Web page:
According to Deputy National Police Chief Mats Löfving, at least about 40 criminal clans are now active in Sweden, and these clans have migrated to Sweden for the purpose of obtaining power, making money, and further expanding their criminal syndicates.
“These clans have come to Sweden solely to organize crime. They work to create power, they have a great capacity for violence, and they want to make money. And they do that through drug crimes, violent crimes, and extortion,” said Löfving, who made remarks during an interview on Ekot’s Saturday program on Swedish Radio.
According to him, the clans have migrated to Sweden to not only to engage in crime but also to raise their children into a life of organized crime.
The police chief said that the increasingly serious gang crime is something the police have long warned about.
“What we are amazed at is that we believe this development was very clear since 2012. In 2015, we developed a method and mapped Sweden regarding these phenomena. As a result, we identified problematic areas. After that, we have made two further location updates of the situation in vulnerable areas,” explained Löfving.
According to Löfving, it is eight times more common for crimes to be committed in so-called vulnerable areas, and the factors that contribute to crime sometimes go far beyond what normally fall within the police’s area of responsibility.
“If we look at what characterizes those areas, there is a lack of integration, problems with housing, the labor market, schooling, and the social situation. And this is not part of the police’s mission,” added Löfving.
Clans raise their children to take control of the criminal organization
Gang crime has plagued Sweden in recent years, with a number of gang killings this year, including shootings that killed innocent bystanders as young a 12 years old, further fueling concern from the government and public about the effect of Sweden’s growing migrant community.
Löfving believes that the police do not feel that they have “society’s full support” in this matter, but that politicians and decision-makers “go yo-yo in their reasoning” and only respond to the issue when the media pressure becomes high enough.
He also believes that Swedes refuse to grasp the full threat they face, saying that “the discussion about integration can be a bit naive in Sweden”.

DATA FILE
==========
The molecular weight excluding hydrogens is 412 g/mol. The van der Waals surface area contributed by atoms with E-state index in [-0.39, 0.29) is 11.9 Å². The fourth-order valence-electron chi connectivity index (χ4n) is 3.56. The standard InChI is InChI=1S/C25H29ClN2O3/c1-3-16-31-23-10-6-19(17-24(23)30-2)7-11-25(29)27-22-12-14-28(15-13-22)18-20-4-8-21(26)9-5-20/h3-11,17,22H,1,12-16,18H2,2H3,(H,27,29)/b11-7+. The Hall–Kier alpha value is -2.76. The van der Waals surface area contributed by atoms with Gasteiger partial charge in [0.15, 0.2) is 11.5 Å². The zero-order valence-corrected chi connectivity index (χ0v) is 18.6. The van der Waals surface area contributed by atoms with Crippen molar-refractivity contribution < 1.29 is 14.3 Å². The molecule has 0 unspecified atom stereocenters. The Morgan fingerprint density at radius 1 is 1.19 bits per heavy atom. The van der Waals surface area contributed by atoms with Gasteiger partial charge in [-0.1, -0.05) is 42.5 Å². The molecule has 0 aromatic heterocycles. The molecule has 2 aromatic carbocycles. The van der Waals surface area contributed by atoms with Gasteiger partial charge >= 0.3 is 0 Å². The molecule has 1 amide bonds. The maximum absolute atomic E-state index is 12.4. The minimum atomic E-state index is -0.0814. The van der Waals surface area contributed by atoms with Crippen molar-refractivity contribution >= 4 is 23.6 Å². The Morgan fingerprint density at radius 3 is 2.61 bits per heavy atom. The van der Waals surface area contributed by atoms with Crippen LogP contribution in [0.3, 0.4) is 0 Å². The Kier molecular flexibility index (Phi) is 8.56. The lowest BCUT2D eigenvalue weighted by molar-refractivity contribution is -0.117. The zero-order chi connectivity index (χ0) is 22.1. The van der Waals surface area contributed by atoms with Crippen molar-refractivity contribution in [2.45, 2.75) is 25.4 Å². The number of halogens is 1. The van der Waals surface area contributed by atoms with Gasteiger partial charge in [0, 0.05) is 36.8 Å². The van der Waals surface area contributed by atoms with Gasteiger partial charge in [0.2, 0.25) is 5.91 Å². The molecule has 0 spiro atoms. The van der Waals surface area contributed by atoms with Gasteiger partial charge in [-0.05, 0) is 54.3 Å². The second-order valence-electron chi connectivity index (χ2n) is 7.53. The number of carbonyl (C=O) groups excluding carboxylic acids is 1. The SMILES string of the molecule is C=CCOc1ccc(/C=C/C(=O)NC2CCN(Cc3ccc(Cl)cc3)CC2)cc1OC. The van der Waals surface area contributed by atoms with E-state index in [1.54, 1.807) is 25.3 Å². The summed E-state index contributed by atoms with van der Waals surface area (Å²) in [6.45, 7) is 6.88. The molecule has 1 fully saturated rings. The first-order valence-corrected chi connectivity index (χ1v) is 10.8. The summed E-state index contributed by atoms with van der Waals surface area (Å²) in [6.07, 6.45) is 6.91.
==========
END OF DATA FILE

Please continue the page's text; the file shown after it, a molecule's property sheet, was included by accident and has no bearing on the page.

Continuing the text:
“The individual [in clans] is not important, but there are even cases when marriage is arranged to strengthen the clan. Besides, it is the case that the whole family, relatives or clan raise their children to take over the control of the criminal organization,” said Löfving, who added, “These children have no ambition to become part of society, but they have an ambition already from birth and growing up to take over the crime network.”
Löfving describes examples of families who have entered the business world, and also political life, in order to be able to govern a municipality or even at the federal level, but did not elaborate on specific instances.
“I can provide several examples of this type of families, or clans, operating in Stockholm, Södertälje, Gothenburg, Malmö as well as Landskrona and Jönköping. But if I start mentioning this in too much detail, it would mean that I advertise for these families, so I will not go into that. But there are plenty of examples.”
Just last month, Gustav Kasselstrand, president of the right-wing Alternative for Sweden (AfS), told Hungarian daily news outlet Magyar Hirlap that Sweden’s government and much of its media appear unwilling to make the connection with Sweden’s growing crime problem and its migrant community.
“The government seldom speaks of the criminality that is the result of its botched migration policy and even if it does, they won’t admit the connection between gang wars and immigration,” Kasselstrand said, adding that the government cannot formulate an adequate response. In his opinion, unless gang members are deported to their lands of origin, gang violence will keep rising.